For our ASH AND QUILL Blog Tour stop, author Rachel Caine shows us just how much The Great Library had changed!
Guest post by Rachel Caine
Thank you for inviting me to talk about Ash and Quill today! I’m going to do that by way of telling you a little bit about the evolution of the series over time, and give you some actual examples (gasp!) of the different starts it had. If you like seeing being the writer’s curtain, this is your chance!
Sometimes, an idea is so compelling, and yet so nebulous, that it floats around in my brain for quite a while. I can trace the first iteration of this particular idea way back to something I worked on, periodically, as early as 1987, if you can believe it. Those versions (thankfully!) don’t survive in any form I can access now, but I kept coming back to an idea of a fantasy-based world in which magic had a very central, administrative function, and had its own military arm. At that point, it was more about “magic” than it was linked to an alternate history idea, so it’s hard to even see the connection.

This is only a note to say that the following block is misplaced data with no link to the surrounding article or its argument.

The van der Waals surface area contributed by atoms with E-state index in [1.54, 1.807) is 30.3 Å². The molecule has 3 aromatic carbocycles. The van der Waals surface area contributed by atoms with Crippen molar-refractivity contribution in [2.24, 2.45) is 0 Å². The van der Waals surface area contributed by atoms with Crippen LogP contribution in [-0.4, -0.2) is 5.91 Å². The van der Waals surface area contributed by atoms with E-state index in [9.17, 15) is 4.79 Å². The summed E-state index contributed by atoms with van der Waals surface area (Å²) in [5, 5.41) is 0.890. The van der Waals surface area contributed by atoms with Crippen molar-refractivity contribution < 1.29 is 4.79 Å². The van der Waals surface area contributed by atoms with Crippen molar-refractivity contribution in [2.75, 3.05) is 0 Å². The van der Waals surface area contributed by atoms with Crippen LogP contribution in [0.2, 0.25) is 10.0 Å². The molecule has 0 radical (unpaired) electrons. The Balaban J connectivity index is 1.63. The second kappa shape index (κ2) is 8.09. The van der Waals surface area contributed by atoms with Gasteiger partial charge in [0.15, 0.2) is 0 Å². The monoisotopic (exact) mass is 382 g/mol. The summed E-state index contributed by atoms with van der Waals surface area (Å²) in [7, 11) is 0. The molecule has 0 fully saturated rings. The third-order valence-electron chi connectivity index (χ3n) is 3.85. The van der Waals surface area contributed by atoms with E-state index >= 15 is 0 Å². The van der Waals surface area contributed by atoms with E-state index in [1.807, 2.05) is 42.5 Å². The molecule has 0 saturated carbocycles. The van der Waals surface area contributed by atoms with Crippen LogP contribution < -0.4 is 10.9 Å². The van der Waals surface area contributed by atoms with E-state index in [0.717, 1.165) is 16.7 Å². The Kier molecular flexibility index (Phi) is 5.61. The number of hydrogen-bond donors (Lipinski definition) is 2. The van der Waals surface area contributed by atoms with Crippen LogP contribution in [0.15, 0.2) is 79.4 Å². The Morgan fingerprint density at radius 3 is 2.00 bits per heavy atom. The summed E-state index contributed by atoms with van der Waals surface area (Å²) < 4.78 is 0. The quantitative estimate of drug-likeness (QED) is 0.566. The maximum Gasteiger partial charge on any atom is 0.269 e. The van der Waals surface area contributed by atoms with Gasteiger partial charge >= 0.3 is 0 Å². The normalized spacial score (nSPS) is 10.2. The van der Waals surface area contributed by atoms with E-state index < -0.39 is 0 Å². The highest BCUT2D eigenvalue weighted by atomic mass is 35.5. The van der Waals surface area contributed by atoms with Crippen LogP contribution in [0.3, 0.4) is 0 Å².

But the original title of the work in progress was “The Honey House,” and I envisioned it initially as series of linked short stories. The Honey House was the central clearing house where all the various factions of magic, and their supporting military and administrators, shared space. (It was built around an actual apiary, and the administrator of the entire compound had a magical ability to use the bees as weapons to enforce her will. Violate the rules, get stung.)
So here’s a selection from that draft of, oh, 2006 … and as you can see, it’s very much medieval fantasy-based.
The place of execution looked larger than he expected, even given the stories.